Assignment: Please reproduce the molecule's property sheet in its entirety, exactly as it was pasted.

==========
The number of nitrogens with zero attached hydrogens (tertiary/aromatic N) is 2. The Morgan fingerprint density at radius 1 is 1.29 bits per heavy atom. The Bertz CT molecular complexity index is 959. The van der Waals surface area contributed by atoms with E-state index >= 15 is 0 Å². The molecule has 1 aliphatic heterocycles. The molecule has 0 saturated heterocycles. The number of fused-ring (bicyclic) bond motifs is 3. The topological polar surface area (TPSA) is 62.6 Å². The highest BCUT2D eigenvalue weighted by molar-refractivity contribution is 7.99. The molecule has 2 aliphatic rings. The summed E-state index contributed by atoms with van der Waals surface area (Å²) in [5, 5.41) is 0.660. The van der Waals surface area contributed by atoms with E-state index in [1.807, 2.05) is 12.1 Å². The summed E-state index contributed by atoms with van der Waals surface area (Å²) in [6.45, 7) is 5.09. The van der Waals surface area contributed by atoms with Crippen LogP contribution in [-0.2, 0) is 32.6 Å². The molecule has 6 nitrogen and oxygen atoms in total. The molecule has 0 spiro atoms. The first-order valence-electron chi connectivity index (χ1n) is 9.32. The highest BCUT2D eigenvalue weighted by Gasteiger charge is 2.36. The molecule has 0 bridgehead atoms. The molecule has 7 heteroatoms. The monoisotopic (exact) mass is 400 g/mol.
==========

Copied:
The number of nitrogens with zero attached hydrogens (tertiary/aromatic N) is 2. The Morgan fingerprint density at radius 1 is 1.29 bits per heavy atom. The Bertz CT molecular complexity index is 959. The van der Waals surface area contributed by atoms with E-state index >= 15 is 0 Å². The molecule has 1 aliphatic heterocycles. The molecule has 0 saturated heterocycles. The number of fused-ring (bicyclic) bond motifs is 3. The topological polar surface area (TPSA) is 62.6 Å². The highest BCUT2D eigenvalue weighted by molar-refractivity contribution is 7.99. The molecule has 2 aliphatic rings. The summed E-state index contributed by atoms with van der Waals surface area (Å²) in [5, 5.41) is 0.660. The van der Waals surface area contributed by atoms with E-state index in [1.807, 2.05) is 12.1 Å². The summed E-state index contributed by atoms with van der Waals surface area (Å²) in [6.45, 7) is 5.09. The van der Waals surface area contributed by atoms with Crippen LogP contribution in [-0.2, 0) is 32.6 Å². The molecule has 6 nitrogen and oxygen atoms in total. The molecule has 0 spiro atoms. The first-order valence-electron chi connectivity index (χ1n) is 9.32. The highest BCUT2D eigenvalue weighted by Gasteiger charge is 2.36. The molecule has 0 bridgehead atoms. The molecule has 7 heteroatoms. The monoisotopic (exact) mass is 400 g/mol.